Tapping birch to make wine in Sweden.

Fermented birch sap into wine. Stored in glass jars.
Fermented birch sap into wine. Stored in glass jars.

During my internship a few summers ago at a Swedish Charcuterie in Jämtland I started a little experiment. Sören (At the time 77 years old, only “Swedish” speaking friend) and me decided to make wine from birch sap. He already tapped a few birches in the past and really liked the idea to let it ferment. We drilled the holes and soon the sap started dripping. I wish I had taken more pictures; however, I fear that it would have made me less immersed in the moment.

Throwback to the summer of 2016. Where I did some Birch tapping to ferment the sap into wine. ..You can read more about this on my blog. Link in bio..#handmadehomestead #handmade #homestead #DIYfoodproducer #Sweden #fermenting #wine #winemaking #birchsap #offgrid #offgridliving #blogging #blogger #foodblogger #foodblog

Geplaatst door Handmade Homestead op Zondag 27 januari 2019

This we collected for a few days, till we had a total of around 20 Litres. We both took a large fermenting bucket of 25L and went our own ways.

An eager young man trying to make wine.

jars with crystal clear birch sap.
Crystal clear birch sap.

I added raisins, fruits and various other ingredients to the bucket. The idea was to use the natural yeasts present on the fruit for the fermenting process. Me being an eager young man poured the 5-liter birch sap with 1,5 kg dissolved sugar, steaming hot over the fruit. This obviously caused all the yeast to die. As alternative, I used bread yeast instead. The fruits were left for 4 days in the substrate. Then the most interesting part started. Adding the lid with an airlock in order to create an anaerobic environment. Soon, the wine started bubbling, a few weeks of bloop…. Bloop… Bloop… went by. Which caused a lot of comments and jokes during dinner and breakfast. Oi…joi..joi! Was the slogan during my internship.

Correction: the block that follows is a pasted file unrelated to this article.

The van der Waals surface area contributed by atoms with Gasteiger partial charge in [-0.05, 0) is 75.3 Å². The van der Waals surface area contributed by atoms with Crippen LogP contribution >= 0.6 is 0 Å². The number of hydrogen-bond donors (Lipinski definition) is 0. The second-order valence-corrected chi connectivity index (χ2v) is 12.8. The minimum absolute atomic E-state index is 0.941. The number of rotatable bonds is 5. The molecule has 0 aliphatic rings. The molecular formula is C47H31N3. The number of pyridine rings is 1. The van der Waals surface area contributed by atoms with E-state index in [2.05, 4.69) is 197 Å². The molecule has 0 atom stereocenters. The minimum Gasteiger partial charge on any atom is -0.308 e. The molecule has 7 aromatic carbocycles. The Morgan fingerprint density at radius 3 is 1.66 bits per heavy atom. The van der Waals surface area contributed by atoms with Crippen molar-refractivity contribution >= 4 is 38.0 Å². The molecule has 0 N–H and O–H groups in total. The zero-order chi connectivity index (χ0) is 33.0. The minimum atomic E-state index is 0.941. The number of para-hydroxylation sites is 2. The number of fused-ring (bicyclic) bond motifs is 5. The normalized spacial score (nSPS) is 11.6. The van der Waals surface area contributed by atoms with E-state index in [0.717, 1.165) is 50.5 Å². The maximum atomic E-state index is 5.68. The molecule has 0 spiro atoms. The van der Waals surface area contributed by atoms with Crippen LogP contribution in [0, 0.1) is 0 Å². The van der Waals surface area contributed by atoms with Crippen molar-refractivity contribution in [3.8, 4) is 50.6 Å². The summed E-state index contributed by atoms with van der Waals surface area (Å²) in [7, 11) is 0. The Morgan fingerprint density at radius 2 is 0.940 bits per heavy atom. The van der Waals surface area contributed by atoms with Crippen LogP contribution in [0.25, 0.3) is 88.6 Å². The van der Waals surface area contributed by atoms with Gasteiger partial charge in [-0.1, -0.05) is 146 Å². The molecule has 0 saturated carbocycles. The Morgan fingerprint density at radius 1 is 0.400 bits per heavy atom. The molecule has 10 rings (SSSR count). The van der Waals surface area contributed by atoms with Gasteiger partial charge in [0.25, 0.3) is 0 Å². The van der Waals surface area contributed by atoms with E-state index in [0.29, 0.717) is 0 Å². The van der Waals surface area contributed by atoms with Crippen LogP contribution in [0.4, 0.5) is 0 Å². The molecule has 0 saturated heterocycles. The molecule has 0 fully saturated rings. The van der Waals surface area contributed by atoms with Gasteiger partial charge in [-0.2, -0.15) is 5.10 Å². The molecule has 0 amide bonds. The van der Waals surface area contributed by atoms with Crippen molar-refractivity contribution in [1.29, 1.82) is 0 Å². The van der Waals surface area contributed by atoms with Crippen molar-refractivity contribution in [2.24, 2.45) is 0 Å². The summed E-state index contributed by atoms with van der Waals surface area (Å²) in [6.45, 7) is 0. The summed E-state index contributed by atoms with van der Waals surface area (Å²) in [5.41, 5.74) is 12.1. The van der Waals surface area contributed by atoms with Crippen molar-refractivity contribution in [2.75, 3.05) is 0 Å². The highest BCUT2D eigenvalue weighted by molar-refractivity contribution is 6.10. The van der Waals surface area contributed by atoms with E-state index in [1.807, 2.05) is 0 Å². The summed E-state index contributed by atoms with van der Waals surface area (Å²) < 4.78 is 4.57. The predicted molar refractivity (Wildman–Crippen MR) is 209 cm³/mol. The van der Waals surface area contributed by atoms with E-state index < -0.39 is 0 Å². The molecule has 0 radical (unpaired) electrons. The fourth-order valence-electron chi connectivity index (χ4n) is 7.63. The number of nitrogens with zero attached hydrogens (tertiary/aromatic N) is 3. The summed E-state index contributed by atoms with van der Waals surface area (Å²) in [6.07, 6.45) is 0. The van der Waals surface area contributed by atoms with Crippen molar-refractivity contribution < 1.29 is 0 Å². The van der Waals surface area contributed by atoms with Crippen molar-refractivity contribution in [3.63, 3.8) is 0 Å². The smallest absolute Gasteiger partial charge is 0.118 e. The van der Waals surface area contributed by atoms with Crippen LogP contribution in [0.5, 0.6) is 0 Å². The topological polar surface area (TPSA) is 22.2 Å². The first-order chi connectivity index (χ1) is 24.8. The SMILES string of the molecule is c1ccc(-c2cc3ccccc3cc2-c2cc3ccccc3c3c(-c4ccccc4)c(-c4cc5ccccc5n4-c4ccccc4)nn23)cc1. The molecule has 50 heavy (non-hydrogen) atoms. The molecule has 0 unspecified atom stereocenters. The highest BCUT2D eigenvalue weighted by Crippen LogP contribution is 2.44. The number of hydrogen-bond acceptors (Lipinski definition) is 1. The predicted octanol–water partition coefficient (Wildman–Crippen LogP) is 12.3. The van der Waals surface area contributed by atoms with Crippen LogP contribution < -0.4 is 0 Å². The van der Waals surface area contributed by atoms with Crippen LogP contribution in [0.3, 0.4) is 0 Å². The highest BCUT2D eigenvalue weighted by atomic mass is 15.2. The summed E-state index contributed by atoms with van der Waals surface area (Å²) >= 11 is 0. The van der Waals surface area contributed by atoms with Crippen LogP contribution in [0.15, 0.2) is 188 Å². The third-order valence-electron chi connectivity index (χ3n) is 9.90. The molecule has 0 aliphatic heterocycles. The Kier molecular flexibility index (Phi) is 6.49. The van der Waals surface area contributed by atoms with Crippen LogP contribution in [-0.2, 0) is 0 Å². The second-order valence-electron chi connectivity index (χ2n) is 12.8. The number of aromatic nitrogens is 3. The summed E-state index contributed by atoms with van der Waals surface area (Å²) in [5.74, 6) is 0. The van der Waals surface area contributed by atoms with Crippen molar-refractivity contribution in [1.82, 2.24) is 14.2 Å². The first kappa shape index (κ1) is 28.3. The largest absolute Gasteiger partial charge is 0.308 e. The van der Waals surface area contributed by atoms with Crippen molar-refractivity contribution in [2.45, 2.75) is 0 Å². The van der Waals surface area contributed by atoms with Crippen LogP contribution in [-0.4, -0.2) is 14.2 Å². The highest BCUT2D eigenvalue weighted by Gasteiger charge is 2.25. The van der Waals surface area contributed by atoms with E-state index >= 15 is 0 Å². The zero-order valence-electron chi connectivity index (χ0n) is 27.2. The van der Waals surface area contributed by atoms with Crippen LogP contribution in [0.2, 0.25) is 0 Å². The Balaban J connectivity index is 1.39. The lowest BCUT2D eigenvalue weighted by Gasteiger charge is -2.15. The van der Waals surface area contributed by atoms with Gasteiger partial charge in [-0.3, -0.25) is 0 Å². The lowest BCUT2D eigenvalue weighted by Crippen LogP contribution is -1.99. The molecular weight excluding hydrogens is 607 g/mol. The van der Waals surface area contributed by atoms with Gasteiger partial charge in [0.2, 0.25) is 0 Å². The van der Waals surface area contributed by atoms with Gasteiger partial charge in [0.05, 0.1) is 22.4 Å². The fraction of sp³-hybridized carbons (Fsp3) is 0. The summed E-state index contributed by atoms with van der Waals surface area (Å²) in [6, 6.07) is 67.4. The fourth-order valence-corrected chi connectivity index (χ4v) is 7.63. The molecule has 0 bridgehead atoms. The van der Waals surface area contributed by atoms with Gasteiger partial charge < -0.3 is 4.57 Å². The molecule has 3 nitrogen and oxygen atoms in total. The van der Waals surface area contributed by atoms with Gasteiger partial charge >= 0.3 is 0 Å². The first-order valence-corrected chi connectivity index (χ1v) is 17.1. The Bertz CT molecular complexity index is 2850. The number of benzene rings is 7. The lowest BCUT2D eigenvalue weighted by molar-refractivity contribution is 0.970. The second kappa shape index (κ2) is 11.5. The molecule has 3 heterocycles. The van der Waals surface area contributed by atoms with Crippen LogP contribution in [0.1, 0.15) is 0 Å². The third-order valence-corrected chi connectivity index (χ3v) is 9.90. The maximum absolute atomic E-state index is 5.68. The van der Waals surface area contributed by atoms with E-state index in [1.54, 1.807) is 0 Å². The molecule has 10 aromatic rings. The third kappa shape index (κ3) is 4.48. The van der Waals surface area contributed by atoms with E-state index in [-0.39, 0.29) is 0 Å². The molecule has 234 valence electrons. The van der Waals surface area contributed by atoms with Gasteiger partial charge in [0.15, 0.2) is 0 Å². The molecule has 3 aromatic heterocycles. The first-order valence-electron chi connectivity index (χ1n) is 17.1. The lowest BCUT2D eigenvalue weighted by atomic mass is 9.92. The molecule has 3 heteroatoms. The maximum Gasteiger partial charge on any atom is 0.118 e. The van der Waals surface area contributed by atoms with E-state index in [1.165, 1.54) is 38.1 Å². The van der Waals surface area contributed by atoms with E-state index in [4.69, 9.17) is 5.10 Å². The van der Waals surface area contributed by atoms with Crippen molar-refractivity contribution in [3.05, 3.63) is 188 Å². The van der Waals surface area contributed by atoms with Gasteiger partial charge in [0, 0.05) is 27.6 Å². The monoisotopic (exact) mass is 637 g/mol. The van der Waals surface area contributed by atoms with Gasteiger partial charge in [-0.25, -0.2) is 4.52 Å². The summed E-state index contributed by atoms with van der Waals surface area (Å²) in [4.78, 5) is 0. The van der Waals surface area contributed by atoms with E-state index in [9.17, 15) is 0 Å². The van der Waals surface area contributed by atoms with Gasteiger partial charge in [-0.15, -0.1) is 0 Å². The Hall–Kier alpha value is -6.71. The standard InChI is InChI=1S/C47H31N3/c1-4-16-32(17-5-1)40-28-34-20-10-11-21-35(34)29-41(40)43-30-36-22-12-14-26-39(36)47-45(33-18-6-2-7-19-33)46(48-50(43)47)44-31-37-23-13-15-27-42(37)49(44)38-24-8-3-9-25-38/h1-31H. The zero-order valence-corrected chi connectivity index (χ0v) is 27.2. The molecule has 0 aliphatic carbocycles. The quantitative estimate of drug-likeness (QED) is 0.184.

A patient “young” man trying to make wine.

Sören and his dog Ronja.
Sören and his dog Ronja.

Sören decided to go a completely different route. He decided to use the rest of the birch sap to follow the instructions written on a package of strong wine yeast. Which used significantly less sugar. This made his wine less favourable among the testers. On the other hand, my wine was very sweet and also quite strong. With a dominating yeast flavour. His wine as very strong and not sweet at all. Therefore, my wine was more preferable. These Swedes definitely had a sweet tooth.

Storing wine and new experiments.

The fermentation bucket and 3 jars with birch wine.
Wine was stored in the same jars.

Both the wines were bottled or in my case put back into jars and stored in a cellar. In the winter the next year and in the summer last year we tested the wines again. My wine kept its’ yeast flavour and his sweetened over time. Both wines did improve and develop more flavour, but I did not like my own wine.  For I prefer not to taste yeast in my wine. This experiment was my first try to produce alcohol. It took a while before I started experimenting more. Currently, I have a small fermentation bucket. Where you will be reading more about soon.

Just writing the title made me feel happy inside. Especially during this cold snowy day. I will be writing more about this internship place and about fermenting. So, stay tuned.

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About Walter 10 Articles
I am Scandinavian lookalike from the Netherlands. Currently studying in Northern Denmark. I was born in the countryside and brought into the city at the age of 5. Since then I always dreamt of having my own productive education farm. This has not changed over the years. I am very much interested in combining flavors and methods to create new products. After the years of trial and error, I came to learn a few things. One of them is that making mistakes is part of the learning process.

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